Si­lage can be a gold mine for agri en­trepreneurs

Agriculture - - Contents -

Si­lage mak­ing is a tech­nique that pre­serves for­age crops while at the same time en­hanc­ing their palata­bil­ity and nu­tri­tive con­tent. The beauty of si­lage is that it can be stored for months or even years. But this can also be fed to an­i­mals as early as two weeks af­ter en­sil­ing if the need to feed the an­i­mals arises.

Si­lage mak­ing is sim­ple enough. It is just a mat­ter of cut­ting up the for­age ma­te­ri­als into small pieces and then stor­ing the same in air­tight con­tain­ers. The con­tainer could be plas­tic drums, sacks that are lined with plas­tic, or trenches in the ground. The idea is to keep air out of the stor­age con­tainer.

To en­hance fer­men­ta­tion, mo­lasses di­luted with wa­ter is sprin­kled to mod­er­ately mois­ten the ma­te­ri­als for en­sil­ing. Some peo­ple who have the tech­nol­ogy also add ben­e­fi­cial micro­organ­isms to en­hance the di­gestibil­ity and nu­tri­tive value of the fin­ished prod­uct.

There are sig­nif­i­cant ben­e­fits in re­sort­ing to si­lage mak­ing. For one, it can as­sure the avail­abil­ity of feed for farm an­i­mals through­out the year. Dur­ing the rainy sea­son, there are an­i­mals that should not be pas­tured in the open be­cause they could get sick, like goats, for in­stance. So they have to be con­fined in the goat house, us­ing si­lage as their feed.

Dur­ing the sum­mer months, green for­age is scarce. So si­lage be­comes handy as ready feed for the an­i­mals.

There are sev­eral crops that can be made into si­lage. These in­clude corn, sorghum, sug­ar­cane tops, Su­per Napier or Pak­chong 1, rice straw, and many for­age grasses. When there is drought and the corn plants are so badly af­fected that they can­not be ex­pected to pro­duce a de­cent yield, the plants can be sal­vaged and made into si­lage.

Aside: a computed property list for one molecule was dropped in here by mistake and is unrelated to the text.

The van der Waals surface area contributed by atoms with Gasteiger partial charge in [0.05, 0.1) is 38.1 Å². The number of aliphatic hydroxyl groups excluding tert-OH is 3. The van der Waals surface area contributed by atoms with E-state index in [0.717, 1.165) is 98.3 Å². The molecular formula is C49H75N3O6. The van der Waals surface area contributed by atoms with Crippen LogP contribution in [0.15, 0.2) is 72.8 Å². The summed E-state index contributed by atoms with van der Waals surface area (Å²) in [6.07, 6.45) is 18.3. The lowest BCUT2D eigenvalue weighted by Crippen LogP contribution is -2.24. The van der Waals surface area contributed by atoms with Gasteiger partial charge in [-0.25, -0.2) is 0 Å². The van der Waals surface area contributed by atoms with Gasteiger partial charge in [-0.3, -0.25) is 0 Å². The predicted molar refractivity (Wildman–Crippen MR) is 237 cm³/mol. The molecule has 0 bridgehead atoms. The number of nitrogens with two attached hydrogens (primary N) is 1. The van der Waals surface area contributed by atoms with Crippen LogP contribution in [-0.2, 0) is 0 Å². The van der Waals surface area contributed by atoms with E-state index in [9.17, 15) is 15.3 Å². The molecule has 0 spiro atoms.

Si­lage mak­ing can be un­der­taken by the an­i­mal rais­ers them­selves. But if they are rais­ing a lot of an­i­mals, they might not have the time and ex­per­tise to pro­duce their own si­lage. So they need to de­pend on sup­pli­ers who can be spe­cial­ists in si­lage pro­duc­tion.

For com­mer­cial pro­duc­tion, ma­chines to har­vest the for­age crops and shred them at the same time are nec­es­sary. And that is the rea­son why ma­chine fab­ri­ca­tors like the Cen­tral Is­abela Agri Man­u­fac­tur­ing Cor­po­ra­tion (CIAMC) based in Cauayan City have mod­i­fied a Ger­man-made rice and corn har­vester so it can also be used to har­vest for­age and shred the har­vested crops at the same time.

Ac­tu­ally, there is a mar­ket for si­lage, ac­cord­ing to Eu­gene T. Gabriel of CIAMC. If there are private en­trepreneurs who in­tend to go into com­mer­cial si­lage pro­duc­tion, the mar­ket is there. Gabriel re­vealed that they are sell­ing their present pro­duc­tion at R6 per kilo. The profit mar­gin is al­ready sig­nif­i­cant at that price. If one is ef­fi­cient, es­pe­cially with the use of mechanized for­age har­vest­ing, the cost might not even be R2 per kilo.

At any rate, here is one more field of in­vest­ment at which agripreneurs can take a good sec­ond look.— ZAC B. SARIAN

Dairy cows at ISU rel­ish­ing corn si­lage.

Newspapers in English

Newspapers from Philippines

© PressReader. All rights reserved.